14 million people experienced eating disorders, including almost 3 million children and adolescents

Over 700 000 people die due to suicide every year

Some numbers on the NHS

2.0 million adults and 0.8 million children accessed NHS mental health, learning disability and autism services in 2020/21

NHS England spent £14.3bn on mental health services in 2020/21

Around 1 in 6 children aged 6 to 16 had at least one probable mental health problem in 2021, up from 1 in 9 in 2017.

Mental health is a broad and complex area. Many different mental health conditions are recognised – around 300 in the latest version of DSM-5, the influential diagnostic manual for psychiatry. Mental health difficulties may also co-exist or be co-morbidities associated with physical health conditions.

More broadly, it is clear that poor mental health can affect quality of life even without a clinical diagnosis, supporting efforts to promote greater mental wellbeing.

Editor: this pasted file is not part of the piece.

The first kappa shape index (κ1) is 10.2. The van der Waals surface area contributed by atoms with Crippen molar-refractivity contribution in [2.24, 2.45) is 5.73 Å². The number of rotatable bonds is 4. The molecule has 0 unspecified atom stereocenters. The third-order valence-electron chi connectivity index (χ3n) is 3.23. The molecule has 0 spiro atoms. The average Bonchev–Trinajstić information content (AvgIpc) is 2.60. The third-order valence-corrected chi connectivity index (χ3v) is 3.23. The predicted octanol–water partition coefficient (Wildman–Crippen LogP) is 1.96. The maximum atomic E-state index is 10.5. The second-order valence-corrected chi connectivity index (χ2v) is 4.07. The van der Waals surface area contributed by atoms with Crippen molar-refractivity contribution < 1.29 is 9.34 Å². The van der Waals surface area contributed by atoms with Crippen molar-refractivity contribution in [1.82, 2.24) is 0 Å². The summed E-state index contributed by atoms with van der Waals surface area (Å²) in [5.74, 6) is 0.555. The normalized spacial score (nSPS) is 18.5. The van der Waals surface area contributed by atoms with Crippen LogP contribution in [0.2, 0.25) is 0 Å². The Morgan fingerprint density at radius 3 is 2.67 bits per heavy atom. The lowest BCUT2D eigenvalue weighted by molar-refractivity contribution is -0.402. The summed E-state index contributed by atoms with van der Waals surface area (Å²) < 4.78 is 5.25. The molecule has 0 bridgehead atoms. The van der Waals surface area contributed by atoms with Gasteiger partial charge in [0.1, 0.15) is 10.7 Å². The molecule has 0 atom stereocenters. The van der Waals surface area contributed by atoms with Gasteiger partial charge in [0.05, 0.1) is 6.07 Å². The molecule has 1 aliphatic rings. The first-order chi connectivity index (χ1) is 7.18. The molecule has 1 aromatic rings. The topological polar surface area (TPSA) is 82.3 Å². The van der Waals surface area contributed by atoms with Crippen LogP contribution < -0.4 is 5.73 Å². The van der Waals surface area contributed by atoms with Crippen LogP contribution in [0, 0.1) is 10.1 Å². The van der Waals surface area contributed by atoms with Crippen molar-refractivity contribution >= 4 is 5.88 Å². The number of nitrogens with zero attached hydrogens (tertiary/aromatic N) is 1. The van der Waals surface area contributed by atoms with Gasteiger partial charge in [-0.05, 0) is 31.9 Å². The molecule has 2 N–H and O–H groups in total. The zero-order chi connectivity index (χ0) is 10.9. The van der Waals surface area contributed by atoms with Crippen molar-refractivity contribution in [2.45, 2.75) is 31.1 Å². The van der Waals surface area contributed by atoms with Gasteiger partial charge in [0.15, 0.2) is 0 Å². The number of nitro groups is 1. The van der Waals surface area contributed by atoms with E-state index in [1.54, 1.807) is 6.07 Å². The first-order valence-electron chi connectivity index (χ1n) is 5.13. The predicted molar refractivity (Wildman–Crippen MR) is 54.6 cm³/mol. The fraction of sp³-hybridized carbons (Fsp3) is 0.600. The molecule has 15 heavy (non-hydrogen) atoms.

This complexity is reflected in the causes of mental health conditions. 

Rarely, they are the result of single-gene disorders. More commonly, genetic factors increase the risk of a condition but are not fully predictive. Clearly, psychological make up, life events and social circumstances can also have a profound impact on mental health.

The biopsychosocial framework recognises that it is the interplay between all these factors that drives mental health status. 


The importance of neuroscience

Common to all mental health conditions, however, is the involvement of the brain. Ultimately, all factors influencing mental health do so by impacting on brain function – placing neuroscience at the heart of mental health.